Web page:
A simple tip that is often forgotten: Have your incoming mail sorted in folders for logical reading and storing (if need be). I never really thought about organizing my emails until I had to. With upwards of 150 emails a day coming in for business, business associations and community organizations I am involved in, I was forced to organize them in a coherent way. I also receive a lot of notifications from the various Social Networks I am a member of and the News Alerts I have set up for my business. I use Outlook. I created rules (Tools, Rules & Alerts) based on the sender, message subject or incoming email address. As the message comes in, it goes into the appropriate folder for me to read when I can. I have folders for Facebook, Twitter, LinkedIn, Rotary, Business Associations and News Alerts for email to be "auto-filed" into. I have a client folder that is further broken down by client name that I manually sort. The same holds true for college information for my daughter and school notifications for either of my girls. My inbox has had as many as 1100 emails in it. Currently I am down to a little under 600... most of which should be sorted into a sub-folder, but that is a task for another day. At least I am one step closer and learning to practice OHIO = Only Handle It Once J
... even the ones you think are "just social". Many clients tell me that they are reluctant to join Social Networks for business because they do not want to bump into old high school and college acquaintances. Well... let me tell you... I've been hired by both. So don't pass up an opportunity to connect with anyone because you never know where it will lead. Image via Wikipedia Set up some rules: Anytime someone from my past or current social circle connects with me, I let them know that my primary purpose for being on a network is for business. While I don't mind some "personal" interaction, I have a very well defined line. If anyone crosses it, they get an email warning that says something like "I appreciate you wanting to share, but please don't put anything like that on my wall. If you want to relive those memories, feel free to send me an email." If that doesn't work, I will disconnect (aka unfriend) them with a note that says something like "I told you so". Our old college and high school friends have grown up, moved away, expanded their knowledge base as well as their position in life. As such, they are an excellent referral source and it is just a ton of fun to reconnect and BS for a while. I've been given several such opportunities and feel truly blessed for them. My former college roommate has enlisted my help in her social media marketing campaign and a former high school buddy passed my name on to someone for an opportunity that I would have otherwise never had access to. Whether or not either pans out is almost irrelevant (to me), the [...]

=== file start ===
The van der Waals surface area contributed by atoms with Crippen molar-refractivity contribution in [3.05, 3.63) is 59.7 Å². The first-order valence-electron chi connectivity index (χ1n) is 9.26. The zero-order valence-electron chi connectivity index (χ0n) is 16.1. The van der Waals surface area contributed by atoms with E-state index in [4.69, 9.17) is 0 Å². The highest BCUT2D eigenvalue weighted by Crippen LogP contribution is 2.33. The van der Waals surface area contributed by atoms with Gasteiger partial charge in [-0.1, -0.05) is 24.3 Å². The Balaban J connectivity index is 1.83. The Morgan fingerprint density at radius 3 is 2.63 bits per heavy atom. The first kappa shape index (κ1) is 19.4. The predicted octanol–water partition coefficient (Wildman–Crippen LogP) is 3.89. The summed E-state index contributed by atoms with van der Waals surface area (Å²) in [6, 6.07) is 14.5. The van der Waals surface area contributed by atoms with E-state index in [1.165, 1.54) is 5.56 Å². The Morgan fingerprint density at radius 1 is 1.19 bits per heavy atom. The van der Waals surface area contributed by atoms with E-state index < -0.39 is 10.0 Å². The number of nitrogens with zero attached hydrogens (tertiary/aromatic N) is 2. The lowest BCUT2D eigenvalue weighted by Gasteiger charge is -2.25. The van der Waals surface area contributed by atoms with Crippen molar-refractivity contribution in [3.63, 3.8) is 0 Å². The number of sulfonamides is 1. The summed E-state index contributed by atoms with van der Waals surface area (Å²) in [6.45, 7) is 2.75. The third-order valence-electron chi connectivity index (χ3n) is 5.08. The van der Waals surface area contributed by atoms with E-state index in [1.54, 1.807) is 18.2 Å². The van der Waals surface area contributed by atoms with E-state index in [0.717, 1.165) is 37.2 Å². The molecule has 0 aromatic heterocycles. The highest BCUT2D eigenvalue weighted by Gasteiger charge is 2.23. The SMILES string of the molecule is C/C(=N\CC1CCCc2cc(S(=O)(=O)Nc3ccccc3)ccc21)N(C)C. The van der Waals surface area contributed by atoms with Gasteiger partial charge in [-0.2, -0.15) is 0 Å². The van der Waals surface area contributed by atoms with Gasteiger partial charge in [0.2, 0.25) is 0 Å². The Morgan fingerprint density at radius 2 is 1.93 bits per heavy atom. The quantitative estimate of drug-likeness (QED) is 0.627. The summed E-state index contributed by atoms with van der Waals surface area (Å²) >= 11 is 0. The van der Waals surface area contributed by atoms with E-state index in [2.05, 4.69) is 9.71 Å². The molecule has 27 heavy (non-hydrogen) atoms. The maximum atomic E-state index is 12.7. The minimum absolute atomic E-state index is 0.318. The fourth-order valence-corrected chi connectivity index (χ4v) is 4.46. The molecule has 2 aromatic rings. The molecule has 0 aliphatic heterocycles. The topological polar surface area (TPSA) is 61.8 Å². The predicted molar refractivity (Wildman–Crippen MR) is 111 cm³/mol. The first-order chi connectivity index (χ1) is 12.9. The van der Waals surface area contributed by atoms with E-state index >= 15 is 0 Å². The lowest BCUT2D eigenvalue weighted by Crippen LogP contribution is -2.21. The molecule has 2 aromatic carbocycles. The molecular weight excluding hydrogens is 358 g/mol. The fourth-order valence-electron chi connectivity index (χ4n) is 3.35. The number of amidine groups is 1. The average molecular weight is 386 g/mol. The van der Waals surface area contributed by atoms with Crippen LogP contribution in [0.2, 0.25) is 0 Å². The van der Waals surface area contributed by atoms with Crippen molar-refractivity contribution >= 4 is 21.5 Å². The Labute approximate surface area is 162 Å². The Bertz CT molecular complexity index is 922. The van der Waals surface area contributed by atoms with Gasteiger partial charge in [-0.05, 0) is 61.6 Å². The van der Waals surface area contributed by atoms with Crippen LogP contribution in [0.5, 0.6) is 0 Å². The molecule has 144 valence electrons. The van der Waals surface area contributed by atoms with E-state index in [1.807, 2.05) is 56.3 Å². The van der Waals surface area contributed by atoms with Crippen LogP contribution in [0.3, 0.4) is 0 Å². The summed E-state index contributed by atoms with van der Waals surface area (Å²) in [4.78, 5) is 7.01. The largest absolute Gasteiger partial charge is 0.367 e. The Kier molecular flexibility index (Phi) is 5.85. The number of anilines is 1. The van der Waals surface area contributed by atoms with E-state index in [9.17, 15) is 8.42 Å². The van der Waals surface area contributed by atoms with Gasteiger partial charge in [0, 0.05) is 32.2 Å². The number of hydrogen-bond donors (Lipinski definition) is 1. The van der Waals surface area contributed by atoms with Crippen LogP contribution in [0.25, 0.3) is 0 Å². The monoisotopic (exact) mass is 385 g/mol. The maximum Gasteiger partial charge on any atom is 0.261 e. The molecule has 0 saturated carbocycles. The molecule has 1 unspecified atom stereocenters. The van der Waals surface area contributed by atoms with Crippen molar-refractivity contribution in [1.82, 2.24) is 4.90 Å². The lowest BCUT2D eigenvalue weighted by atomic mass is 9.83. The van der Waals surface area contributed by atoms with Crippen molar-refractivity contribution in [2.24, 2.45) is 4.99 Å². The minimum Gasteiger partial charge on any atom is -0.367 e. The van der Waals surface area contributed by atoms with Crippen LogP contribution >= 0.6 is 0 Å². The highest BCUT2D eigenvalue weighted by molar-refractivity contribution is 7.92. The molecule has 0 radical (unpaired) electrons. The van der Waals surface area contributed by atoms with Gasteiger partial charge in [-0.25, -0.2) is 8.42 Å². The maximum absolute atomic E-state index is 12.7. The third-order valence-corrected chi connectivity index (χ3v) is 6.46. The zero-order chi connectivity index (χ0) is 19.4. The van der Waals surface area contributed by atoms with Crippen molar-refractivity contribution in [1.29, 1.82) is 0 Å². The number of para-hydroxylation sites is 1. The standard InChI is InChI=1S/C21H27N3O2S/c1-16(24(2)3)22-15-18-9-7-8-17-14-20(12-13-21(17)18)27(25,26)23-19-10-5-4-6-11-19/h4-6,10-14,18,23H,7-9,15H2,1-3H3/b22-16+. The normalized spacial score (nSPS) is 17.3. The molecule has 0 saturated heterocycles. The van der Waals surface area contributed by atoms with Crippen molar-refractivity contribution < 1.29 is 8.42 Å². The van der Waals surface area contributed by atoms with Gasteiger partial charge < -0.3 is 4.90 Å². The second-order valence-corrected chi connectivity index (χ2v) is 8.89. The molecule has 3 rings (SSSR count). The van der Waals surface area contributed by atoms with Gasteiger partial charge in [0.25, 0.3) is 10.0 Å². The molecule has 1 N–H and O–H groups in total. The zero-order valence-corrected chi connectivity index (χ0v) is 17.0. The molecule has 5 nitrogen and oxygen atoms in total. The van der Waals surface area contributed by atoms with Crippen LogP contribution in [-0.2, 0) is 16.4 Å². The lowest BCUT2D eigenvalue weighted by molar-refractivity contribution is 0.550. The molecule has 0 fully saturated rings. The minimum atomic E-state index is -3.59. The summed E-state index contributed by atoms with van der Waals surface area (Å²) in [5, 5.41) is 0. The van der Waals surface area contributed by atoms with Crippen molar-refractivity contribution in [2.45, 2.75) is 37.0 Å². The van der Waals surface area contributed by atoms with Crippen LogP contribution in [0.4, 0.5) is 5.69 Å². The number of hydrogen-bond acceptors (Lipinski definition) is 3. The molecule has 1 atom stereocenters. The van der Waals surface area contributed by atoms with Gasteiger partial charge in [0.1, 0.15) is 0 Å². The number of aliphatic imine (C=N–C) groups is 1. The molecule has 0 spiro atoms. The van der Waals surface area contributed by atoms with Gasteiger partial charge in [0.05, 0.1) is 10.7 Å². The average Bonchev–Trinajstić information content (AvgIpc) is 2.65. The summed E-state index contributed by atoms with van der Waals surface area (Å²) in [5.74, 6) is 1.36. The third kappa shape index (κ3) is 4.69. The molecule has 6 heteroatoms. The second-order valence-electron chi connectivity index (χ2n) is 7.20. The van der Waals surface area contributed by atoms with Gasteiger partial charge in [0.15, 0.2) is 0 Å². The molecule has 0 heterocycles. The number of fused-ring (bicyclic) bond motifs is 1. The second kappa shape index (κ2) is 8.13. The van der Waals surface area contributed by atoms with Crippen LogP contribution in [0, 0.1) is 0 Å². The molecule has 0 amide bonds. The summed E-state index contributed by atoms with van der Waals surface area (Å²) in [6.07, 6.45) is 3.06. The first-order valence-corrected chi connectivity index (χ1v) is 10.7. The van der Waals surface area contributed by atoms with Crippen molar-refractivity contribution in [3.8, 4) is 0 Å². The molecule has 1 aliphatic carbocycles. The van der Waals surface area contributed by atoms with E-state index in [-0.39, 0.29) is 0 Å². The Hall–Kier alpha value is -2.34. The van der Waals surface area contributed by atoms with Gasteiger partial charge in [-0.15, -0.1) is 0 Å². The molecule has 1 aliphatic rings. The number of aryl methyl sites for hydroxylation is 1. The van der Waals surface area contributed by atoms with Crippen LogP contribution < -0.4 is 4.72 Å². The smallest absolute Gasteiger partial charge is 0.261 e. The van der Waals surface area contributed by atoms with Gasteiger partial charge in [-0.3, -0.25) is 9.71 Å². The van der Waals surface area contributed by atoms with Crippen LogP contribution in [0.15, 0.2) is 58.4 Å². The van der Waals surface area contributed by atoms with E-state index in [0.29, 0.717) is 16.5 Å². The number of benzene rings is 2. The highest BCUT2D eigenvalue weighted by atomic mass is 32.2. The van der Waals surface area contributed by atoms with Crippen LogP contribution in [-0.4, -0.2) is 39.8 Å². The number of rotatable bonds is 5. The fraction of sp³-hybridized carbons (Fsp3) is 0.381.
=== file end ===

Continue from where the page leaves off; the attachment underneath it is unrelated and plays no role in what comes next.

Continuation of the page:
As a Rotarian, I try live my life by the cornerstone of Rotary: The 4 Way Test Rotarians Connecting Of the things we think, say or do Is it the TRUTH? Is it FAIR to all concerned? Will it build GOODWILL and BETTER FRIENDSHIPS? Will it be BENEFICIAL to all concerned? That is why I belive in Social Networking, Rotary Style. As an active social networker the third principle speaks the loudest to me. It is my goal to share my expertise, knowledge and information (mine or not) with the hundreds, if not thousands of people I touch on a daily basis. I do this to build goodwill and strengthen the connections I've made along the way. I often talk about adding value to the conversation., which is, pulling people into your circle of influence to benefit them - not you. I also work very hard not to be seen as the "snake-oil salesman" persona that seems to befall many other online marketers. I am not that... nor do I ever want to be. Participation in the conversation is not only about sharing information, but it is about listening as well. Listening enables you to offer what your connections and friends want. Listening also enables you to take action - for example, to protect your reputation. As regular readers know, several months ago I was accused of plagiarism. It is only through listening to the conversation that I was made aware of it and was able to take action in regard to it. The entire situation was cleared up in a matter of hours and it all took place in front of some 3000 participants in the conversation. While I certainly could have lashed out [...]
Media Man, Michael Massey has as his guest, Managing Partner of NewWard Development, LLC, Melissa Ward
The popularity of Twitter has sparked a whole new level of communication. Being able to communicate well in 140 characters can be a challenge, but before we even talk about that, there are a few basics to remember: Image via CrunchBase 1) Have a profile picture: Leaving the default icon on your profile is just... well... lazy! Put something up that is uniquely you. An actual picture would be best, but if you are feeling shy, at least put up your logo or something that is representative of you. 2) Your web site URL: If you don't have a web site, then the alternative would be a link to a social networking profile (yes, even MySpace counts). Something that will give people a closer insight of who you are. 3) Fill out your profile / bio section: This is easy and very important. You must have something to share about yourself, even if it is your favorite hobbies. Leaving this section blank does nothing to motivate people to follow you. 4) Post some tweets prior to asking for followers: How else are people going to know what you are about or hope to share? Requesting followers with no tweet history is like saying "Hi, I'd like you to buy this widget. I don't know what this widget is or does but you need one." 5) Your user name: This should have been first... Select a user name that is either 1) Your name, 2) Your company name or 3) Representative of what you are sharing. Here's the deal: Twitter is a great platform to position yourself as an expert in your field. It is a great platform for sharing links and information relevant to what you specialize in. Yes, there are spammers [...]